Initial crystallization screening was performed manually using 768 different reservoir conditions from kits from Hampton Research (Laguna Niguel, California, USA), including Crystal Screen, Crystal Screen 2, Crystal Screen Cryo, Crystal Screen Lite, MembFac, Natrix, Index, SaltRx, SaltRx 2, PEG/Ion, PEG/Ion 2, Quick Screen and Grid Screens (Ammonium Sulfate, MPD, Sodium Chloride, Sodium Malonate, PEG 6000 and PEG/LiCl); all crystallization experiments were conducted at 298.15 K using the sitting-drop vapour-diffusion method. In general, 1 µl FI-CMCase protein solution (10 mg ml−1 in 25 mM Tris–HCl, 150 mM NaCl pH 7.5) was mixed with 1 µl reservoir solution in 24-well Cryschem plates (Hampton Research) and equilibrated against 500 µl reservoir solution. Initial crystals of FI-CMCase were obtained within 10 d using Crystal Screen condition No. 45 [0.2 M zinc acetate dihydrate, 0.1 M sodium cacodylate pH 6.5, 18%(w/v) polyethylene glycol 8000]. The optimized crystallization condition for all crystals mentioned here consisted of 0.3 M zinc acetate dihydrate, 0.1 M sodium cacodylate pH 6.5, 19%(w/v) polyethylene glycol 8000. Within 10–12 d, the crystals reached dimensions of about 0.6 × 0.2 × 0.1 mm. An X-ray diffraction data set was collected to 1.6 Å resolution on beamline BL13C1 of the National Synchrotron Radiation Research Center (NSRRC), Hsinchu, Taiwan. During data collection, the oscillation range was 0.5°, the exposure time was 5 s and the crystal-to-detector distance was 220 mm. The diffraction images were processed using HKL-2000 (Otwinowski & Minor, 1997 ). Data-collection statistics are given in Table 1 .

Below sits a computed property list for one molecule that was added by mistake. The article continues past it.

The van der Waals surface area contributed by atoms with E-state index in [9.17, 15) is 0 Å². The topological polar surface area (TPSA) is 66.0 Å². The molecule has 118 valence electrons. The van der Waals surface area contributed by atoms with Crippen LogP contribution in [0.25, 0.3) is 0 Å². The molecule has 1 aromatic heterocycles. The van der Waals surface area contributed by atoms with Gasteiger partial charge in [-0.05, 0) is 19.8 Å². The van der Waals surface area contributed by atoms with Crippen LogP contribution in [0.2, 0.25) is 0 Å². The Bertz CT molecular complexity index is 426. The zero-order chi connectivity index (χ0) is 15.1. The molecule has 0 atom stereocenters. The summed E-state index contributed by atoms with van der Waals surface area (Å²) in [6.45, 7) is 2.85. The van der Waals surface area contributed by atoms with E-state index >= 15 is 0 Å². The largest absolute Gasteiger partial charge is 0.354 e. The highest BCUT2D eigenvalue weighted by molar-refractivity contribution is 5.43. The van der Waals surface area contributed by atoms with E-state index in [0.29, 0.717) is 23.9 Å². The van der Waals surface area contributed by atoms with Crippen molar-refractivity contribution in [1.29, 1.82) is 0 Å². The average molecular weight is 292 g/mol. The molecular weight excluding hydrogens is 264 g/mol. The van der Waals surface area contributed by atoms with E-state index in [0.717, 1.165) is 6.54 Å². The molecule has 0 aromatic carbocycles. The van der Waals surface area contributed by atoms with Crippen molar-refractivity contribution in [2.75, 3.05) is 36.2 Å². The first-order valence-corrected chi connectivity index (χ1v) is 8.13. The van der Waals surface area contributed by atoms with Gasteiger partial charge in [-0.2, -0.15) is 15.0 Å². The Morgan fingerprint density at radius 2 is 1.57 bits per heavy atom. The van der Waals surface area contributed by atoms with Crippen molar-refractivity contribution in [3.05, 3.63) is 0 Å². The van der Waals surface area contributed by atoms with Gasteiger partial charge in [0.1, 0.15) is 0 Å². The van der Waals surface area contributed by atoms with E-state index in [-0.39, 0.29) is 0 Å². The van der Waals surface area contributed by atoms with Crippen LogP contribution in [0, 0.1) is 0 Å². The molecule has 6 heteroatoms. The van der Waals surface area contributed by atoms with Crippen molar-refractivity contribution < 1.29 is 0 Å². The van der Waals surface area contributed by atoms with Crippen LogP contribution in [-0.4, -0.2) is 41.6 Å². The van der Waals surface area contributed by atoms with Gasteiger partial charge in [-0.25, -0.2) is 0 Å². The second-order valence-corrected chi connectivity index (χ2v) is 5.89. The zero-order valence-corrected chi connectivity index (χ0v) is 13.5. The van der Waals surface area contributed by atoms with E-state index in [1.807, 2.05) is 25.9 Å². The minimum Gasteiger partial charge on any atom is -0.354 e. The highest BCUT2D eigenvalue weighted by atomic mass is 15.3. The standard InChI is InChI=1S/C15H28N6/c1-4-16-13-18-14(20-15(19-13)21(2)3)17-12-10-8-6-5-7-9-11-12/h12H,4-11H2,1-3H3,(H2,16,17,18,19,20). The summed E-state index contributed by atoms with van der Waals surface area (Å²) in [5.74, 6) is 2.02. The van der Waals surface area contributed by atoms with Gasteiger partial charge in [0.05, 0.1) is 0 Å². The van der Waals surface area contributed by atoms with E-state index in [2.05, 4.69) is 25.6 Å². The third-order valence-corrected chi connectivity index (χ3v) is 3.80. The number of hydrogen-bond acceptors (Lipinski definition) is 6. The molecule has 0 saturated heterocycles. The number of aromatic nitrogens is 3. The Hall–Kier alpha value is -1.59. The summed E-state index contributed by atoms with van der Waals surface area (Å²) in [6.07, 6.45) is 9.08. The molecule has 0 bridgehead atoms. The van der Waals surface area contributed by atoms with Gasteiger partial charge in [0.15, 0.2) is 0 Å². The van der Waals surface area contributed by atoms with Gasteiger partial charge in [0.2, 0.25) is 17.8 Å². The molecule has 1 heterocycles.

The FI-CMCase crystal (Fig. 1 ) was obtained in 0.3 M zinc acetate dihydrate, 0.1 M sodium cacodylate pH 6.5, 19%(w/v) polyethylene glycol 8000. Prior to data collection at 100 K, the crystal was mounted in a cryoloop and flash-cooled in liquid nitrogen with a slightly modified cryoprotectant which consisted of 0.3 M zinc acetate dihydrate, 0.1 M sodium cacodylate pH 6.5, 21%(w/v) polyethylene glycol 8000, 10% glycerol. Based on the diffraction pattern (Fig. 2 ), these FI-CMCase crystals belonged to the orthorhombic space group C2221, with unit-cell parameters a = 74.2, b = 75.1, c = 188.4 Å, α = β = γ = 90°. Assuming the presence of two molecules in the asymmetric unit, the Matthews coefficient V M (Matthews, 1968 ) is 2.64 Å3 Da−1 and the estimated solvent content is 53.42%.
The crystal structure of FI-CMCase was solved by the molecular-replacement (MR) method with Phaser (McCoy et al., 2007 ) from the CCP4 suite (Winn et al., 2011 ) using the structure of the A. niger endoglucanase (65% sequence identity to FI-CMCase; PDB entry 1ks4; Khademi et al., 2002 ) as a search model. Initial structure refinement using REFMAC5 (Murshudov et al., 2011 ) resulted in a model with an R work of 33% and an R free of 35%. The initial electron-density map clearly showed that there were two monomers in the asymmetric unit. Further model building and structure refinement are in progress.
The synchrotron data collection was conducted on beamline BL13C1 of NSRRC (National Synchrotron Radiation Research Center, Taiwan) supported by the National Science Council (NSC). This work was supported by the National High Technology Research and Development Program of China (2012AA022200) and and Chinese Academy of Sciences (KSZD-EW-Z-015-2).